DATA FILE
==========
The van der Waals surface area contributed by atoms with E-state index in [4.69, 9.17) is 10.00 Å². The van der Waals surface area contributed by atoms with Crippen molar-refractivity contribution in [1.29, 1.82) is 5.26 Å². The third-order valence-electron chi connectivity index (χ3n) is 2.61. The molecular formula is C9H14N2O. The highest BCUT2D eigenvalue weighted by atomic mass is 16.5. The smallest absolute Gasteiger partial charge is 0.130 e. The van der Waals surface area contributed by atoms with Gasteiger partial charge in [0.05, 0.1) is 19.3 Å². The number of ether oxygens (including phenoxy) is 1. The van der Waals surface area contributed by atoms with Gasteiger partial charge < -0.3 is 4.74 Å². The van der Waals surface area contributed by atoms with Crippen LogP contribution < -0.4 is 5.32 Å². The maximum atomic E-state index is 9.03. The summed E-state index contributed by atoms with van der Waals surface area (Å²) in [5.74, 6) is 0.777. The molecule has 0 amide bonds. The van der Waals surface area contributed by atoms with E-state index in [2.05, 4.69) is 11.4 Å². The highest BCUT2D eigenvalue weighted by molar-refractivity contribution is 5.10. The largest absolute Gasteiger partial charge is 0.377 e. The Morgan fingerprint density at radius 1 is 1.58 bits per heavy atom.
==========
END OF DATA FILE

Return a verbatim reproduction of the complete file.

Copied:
The van der Waals surface area contributed by atoms with E-state index in [4.69, 9.17) is 10.00 Å². The van der Waals surface area contributed by atoms with Crippen molar-refractivity contribution in [1.29, 1.82) is 5.26 Å². The third-order valence-electron chi connectivity index (χ3n) is 2.61. The molecular formula is C9H14N2O. The highest BCUT2D eigenvalue weighted by atomic mass is 16.5. The smallest absolute Gasteiger partial charge is 0.130 e. The van der Waals surface area contributed by atoms with Gasteiger partial charge in [0.05, 0.1) is 19.3 Å². The number of ether oxygens (including phenoxy) is 1. The van der Waals surface area contributed by atoms with Gasteiger partial charge < -0.3 is 4.74 Å². The van der Waals surface area contributed by atoms with Crippen LogP contribution < -0.4 is 5.32 Å². The maximum atomic E-state index is 9.03. The summed E-state index contributed by atoms with van der Waals surface area (Å²) in [5.74, 6) is 0.777. The molecule has 0 amide bonds. The van der Waals surface area contributed by atoms with E-state index in [2.05, 4.69) is 11.4 Å². The highest BCUT2D eigenvalue weighted by molar-refractivity contribution is 5.10. The largest absolute Gasteiger partial charge is 0.377 e. The Morgan fingerprint density at radius 1 is 1.58 bits per heavy atom.